Three new Eagle Scouts work for the community

Three new Eagle Scouts, all of Sauk Centre, join the ranks of more than 2.2 million Eagles in the United States. Pictured are (from left): Chris Schmiesing, Luke Baum and Thomas Schwinghamer.
Three new Eagle Scouts, all of Sauk Centre, join the ranks of more than 2.2 million Eagles in the United States. Pictured are (from left): Chris Schmiesing, Luke Baum and Thomas Schwinghamer.


By Jennie Zeitler, Staff Writer
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Luke Baum, Chris Schmiesing and Thomas Schwinghamer have attained a rank that about 95 percent of Boy Scouts will not — they were awarded their Eagle Scout Award this year. Each of them joined scouting in Sauk Centre in first grade, as Tiger Scouts.

They all realize how many scouts don’t make it to Eagle. A number of different things motivated them to keep going. Schwinghamer’s grandpa, William Thomford of Long Prairie, was a Scout.

“He pushed me to stick with it,” Schwinghamer said.

He also noted that when enlisting in the military, a person “automatically moves up in leadership when they find out you’re an Eagle Scout.”

For Schmiesing, it was the prospect of being the first Eagle Scout in his family.

Baum was aiming for the satisfaction of achieving the highest rank in Scouting.

“The chances of getting a job increase if you’re an Eagle Scout,” Schwinghamer said. “They know that you can be a leader and handle responsibility. It’s a trust thing.”

They all agreed that they’ve worked for 12 years for the award and it’s paid off.

“We’re going to be recognized for it the rest of our lives,” they said.

Each of them has a variety and number of scouting memories that they look back on over the years. There was the big snowstorm during their first winter camp, near Brainerd. They had to try to start their own fires that day.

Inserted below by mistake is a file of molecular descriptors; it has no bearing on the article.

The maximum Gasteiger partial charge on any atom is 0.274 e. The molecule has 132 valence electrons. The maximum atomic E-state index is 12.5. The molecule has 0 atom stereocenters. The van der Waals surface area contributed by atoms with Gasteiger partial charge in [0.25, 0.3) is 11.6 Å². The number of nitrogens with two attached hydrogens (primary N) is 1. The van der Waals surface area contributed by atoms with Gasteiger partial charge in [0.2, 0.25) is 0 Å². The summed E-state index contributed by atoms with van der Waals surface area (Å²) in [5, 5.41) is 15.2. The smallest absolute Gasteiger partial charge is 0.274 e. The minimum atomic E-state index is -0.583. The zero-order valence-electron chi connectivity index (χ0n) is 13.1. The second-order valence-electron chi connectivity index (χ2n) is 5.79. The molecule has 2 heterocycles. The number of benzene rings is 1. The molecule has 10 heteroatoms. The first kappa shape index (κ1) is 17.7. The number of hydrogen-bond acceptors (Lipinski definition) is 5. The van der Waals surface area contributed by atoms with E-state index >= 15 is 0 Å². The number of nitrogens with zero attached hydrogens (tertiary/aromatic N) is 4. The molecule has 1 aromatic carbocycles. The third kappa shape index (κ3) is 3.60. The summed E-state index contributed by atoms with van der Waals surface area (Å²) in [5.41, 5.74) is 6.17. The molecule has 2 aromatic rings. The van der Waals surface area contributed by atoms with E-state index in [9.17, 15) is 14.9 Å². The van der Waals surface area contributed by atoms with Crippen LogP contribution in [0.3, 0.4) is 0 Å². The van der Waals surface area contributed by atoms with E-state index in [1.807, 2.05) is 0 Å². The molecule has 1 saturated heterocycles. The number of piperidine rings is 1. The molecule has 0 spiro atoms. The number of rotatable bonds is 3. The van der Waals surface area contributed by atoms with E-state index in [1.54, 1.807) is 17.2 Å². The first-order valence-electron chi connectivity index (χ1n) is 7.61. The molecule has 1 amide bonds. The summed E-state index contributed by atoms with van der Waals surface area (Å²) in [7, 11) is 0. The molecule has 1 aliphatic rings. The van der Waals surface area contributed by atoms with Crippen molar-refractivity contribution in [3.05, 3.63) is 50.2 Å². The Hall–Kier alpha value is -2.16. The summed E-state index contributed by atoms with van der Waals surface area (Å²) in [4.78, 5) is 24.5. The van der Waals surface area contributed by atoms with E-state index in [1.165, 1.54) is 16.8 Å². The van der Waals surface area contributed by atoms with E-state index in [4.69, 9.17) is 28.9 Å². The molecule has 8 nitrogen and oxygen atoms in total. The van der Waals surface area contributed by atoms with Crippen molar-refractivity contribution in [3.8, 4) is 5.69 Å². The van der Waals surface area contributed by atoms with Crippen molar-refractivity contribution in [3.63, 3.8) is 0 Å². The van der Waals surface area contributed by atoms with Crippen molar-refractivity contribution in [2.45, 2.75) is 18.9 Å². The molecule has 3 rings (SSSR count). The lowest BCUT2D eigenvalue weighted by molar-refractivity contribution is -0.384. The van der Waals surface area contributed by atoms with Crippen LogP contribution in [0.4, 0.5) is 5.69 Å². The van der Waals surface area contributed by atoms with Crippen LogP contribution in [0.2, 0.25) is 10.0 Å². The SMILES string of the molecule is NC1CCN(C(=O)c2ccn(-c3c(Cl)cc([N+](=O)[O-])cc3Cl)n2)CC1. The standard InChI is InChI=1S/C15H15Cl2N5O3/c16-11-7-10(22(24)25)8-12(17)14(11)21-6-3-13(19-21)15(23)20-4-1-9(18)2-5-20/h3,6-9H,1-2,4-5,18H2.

“One year at Camp Wilderness, there were storm sirens and tornado alarms three or four times,” Schwinghamer said. “From Cub Scouts on up, my favorite thing was the Iron Man competition.”

Schmiesing remembers having to chop down a tree, while Schwinghamer mentions a Ripley Rendezvous where they got to shoot all the guns.

Baum made a lot more trips than he remembered, including Florida’s Sea Base and a trip to the Grand Canyon, Hoover Dam and Las Vegas.

The major requirement in earning the Eagle Scout rank is a project conceived, planned and executed by the scout.

In fall 2012, Baum painted, using a stencil he had made, “No dumping” more than 500 times on sidewalks around Sauk Centre. The paint was provided by the city.

Schwinghamer built bluebird houses with materials donated by Steiner Lumber and Centre Lumber. Most of them were put up next to CentraCare, with some going in at Lakeshore Estates assisted living and a few handed out in the community. The project was completed in January.

Schmiesing relandscaped the area around City Hall. He removed weeds and the old mulch, put down landscape fabric and new rock. He finished in August 2012.

Baum credits his dad, Scott, for being the biggest support.

“He helped me to prepare each step and was motivating me to keep doing it,” Baum said.

The main person who helped Schmiesing with his Eagle project was his dad, Paul.

“Toward the end, the last three merit badges were the hardest,” Schmiesing said. “I was getting sick of doing it, and my dad kept pushing me to do them.”

Probably the biggest influence in Schwinghamer finishing his Eagle requirements was his dad, Chris.

“He took time out of his day to go to the shop,” said Schwinghamer. “He would tell me who to go to for help, and he reminded me every day.”

All three agreed that their Eagle Board of Review was very nerve-wracking. They were asked questions by members of the Central Minnesota Council, people they had never met, about their journey to Eagle. They were expecting it to be more serious, when it turned out to be more relaxed.

“My parents were more nervous than I was, though,” said Schmiesing.

The three believe Scouting has had a strong impact on their lives.

“Our lives could have gone a completely different way,” Schwinghamer said. “This kept us in line; it pushed us in the right direction.”

“I had a lot more fun than I expected when I joined,” Schmiesing said. “I knew I could be with friends and go camping, and I like camping. I never knew I could have fun without electronics.”

They would all like to thank their families and the businesses and volunteers who donated materials and helped with the projects.

Baum and Schmiesing are members of Troop 25 of Sauk Centre, while Schwinghamer belongs to Troop 68 of Melrose.